Time Ins. Co.v.White

United States Court of Appeals, Fifth CircuitNov 16, 2009
354 Fed. Appx. 80 (5th Cir. 2009)

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No. 09-60058.

November 16, 2009.

Kevin Alan Rogers, Walter D. Willson, Wells, Marble Hurst, Ridgeland, MS, for Plaintiff-Appellee.

Steven R. Cupp, Watkins Ludlam Winter Stennis, PA, Gulfport, MS, for Defendant-Third Party Plaintiff-Appellant.

Robert O. Homes, Jr., Gulfport, MS, for Third Party Defendant-Appellee.

Appeal from the United States District Court for the Southern District of Mississippi, Docket No. 1:08-CV-0016.

Before JONES, Chief Judge, and SMITH and DeMOSS, Circuit Judges.


The court has carefully considered this case in light of the briefs, oral argument, and pertinent portions of the record. Having done so, we must VACATE and REMAND for further proceedings.

Judge DeMoss concurs in the result only.

The district court granted judgment on the pleadings pursuant to FED.R.CIV.P.12(c) against Appellant White, who asserts that a health insurance policy he purchased before Hurricane Katrina in 2005 covered his later cancer treatments, including chemotherapy. Because all of White's personal papers were destroyed by the hurricane, his original copy of the policy, if he received one, was lost. He continued to make premium payments, however, and he received reimbursements from the insurance company for various medical costs he or his wife incurred. When the cancer treatment dispute arose, however, Time Insurance sought declaratory judgment, attaching a copy of the policy as Exhibit A to its complaint.

In his original answer, White admitted Time's allegation that "[e]ffective June 1, 2005, the Defendant was issued a health insurance certificate, No. 0058461251, by Fortis Insurance Company." Pretrial activity ensued, including White's counterclaim against the insurance company and third party claim against insurance agent Albert Small. A few months later, Time moved for judgment on the pleadings. White responded with affidavits from himself and Small, both of which questioned, inter alia, whether Time's Exhibit A accurately reflected the policy that Small procured and White purchased.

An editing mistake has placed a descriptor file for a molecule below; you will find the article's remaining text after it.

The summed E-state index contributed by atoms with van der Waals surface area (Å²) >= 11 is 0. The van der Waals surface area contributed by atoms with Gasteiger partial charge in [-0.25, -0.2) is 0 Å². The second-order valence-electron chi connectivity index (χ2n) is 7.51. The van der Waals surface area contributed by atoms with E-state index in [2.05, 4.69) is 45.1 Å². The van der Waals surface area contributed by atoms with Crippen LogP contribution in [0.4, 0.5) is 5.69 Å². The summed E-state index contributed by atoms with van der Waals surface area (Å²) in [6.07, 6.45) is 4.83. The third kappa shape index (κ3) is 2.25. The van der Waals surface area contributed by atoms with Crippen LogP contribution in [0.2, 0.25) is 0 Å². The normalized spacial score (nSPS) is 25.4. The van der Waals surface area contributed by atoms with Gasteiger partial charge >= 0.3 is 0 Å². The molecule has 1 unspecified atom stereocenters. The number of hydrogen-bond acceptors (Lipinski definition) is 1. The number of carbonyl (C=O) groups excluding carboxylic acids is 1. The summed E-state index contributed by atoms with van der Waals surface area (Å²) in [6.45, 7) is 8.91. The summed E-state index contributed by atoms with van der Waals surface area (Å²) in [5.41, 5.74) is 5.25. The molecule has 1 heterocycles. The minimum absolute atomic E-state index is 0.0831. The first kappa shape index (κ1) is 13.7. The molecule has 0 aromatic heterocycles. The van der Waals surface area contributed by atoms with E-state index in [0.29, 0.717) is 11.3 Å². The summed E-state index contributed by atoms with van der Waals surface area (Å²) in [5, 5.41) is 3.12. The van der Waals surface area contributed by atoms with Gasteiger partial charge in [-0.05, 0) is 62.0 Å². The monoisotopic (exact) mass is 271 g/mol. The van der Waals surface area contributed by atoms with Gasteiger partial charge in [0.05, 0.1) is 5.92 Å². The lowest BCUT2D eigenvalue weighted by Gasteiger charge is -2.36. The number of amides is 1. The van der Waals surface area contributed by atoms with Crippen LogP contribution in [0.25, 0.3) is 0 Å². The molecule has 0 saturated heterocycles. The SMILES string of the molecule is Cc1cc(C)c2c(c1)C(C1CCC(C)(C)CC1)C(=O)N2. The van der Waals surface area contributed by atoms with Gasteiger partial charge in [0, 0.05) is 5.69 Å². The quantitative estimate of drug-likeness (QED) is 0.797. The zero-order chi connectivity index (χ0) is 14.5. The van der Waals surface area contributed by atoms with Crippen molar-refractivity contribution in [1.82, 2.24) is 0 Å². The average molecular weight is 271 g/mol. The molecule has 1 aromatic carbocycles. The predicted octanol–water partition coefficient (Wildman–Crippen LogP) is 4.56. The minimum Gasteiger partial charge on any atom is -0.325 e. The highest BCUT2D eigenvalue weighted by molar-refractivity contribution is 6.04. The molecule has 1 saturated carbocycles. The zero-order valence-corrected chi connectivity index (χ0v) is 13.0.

The district court, relying principally upon this court's decision in Martinez v. Bally's Louisiana Inc., 244 F.3d 474, 476 (5th Cir. 2001), held that White's extrinsic evidence could not counter the "judicial admission" effected by White's earlier answer to the declaratory judgment petition. Accordingly, the district court held that Exhibit A was the governing policy, and its terms expressly precluded the coverage White seeks.

With due respect to the district court, its efforts to streamline this case resulted in a premature disposition. Martinez is distinguishable because plaintiff's counsel specifically prevented the defendant from deposing the plaintiff about a physical injury with the statement that she had waived all such claims. This unequivocal and intentional statement was held to be a judicial admission, foreclosing plaintiff's later attempt to furnish a contrary affidavit asserting the existence of physical injury. Martinez was decided on summary judgment and on a developed record.

In this case, by contrast, little if any discovery had occurred when Time moved for judgment on the pleadings. White contends that, because he did not have access to his original policy, he was unaware until he spoke with Small some months after Time's suit was filed that Time may have erroneously relied on the policy designated Exhibit A to its original petition. This is a plausible scenario. Moreover, under the federal rules, White could have amended his answer to make this alternative assertion, and amendments are to be freely given "when justice so requires." FED.R.CIV.P. 15(a)(2). That he did not seek to amend in response to the motion for judgment on the pleadings, and instead filed affidavits, should not, at this preliminary stage of the litigation, have been held against him. Further, when the affidavits are considered in light of the absence of the original policy and the fact that Exhibit A was not part of a verified pleading, it is plain that White did not make an explicit or intentional admission that waived his right further to contest a factual matter. Cf. Martinez, 244 F.3d at 476. Our research has revealed no similar case in which a responsive pleading, bearing on the validity of a contested but lost document, was held not to permit retraction or refinement at an early, non-prejudicial stage of the litigation.

In reaching this conclusion, we do not speculate on the merits of the parties' positions, which will be developed through further discovery. The judgment of the district court is VACATED and the case REMANDED for further proceedings consistent herewith.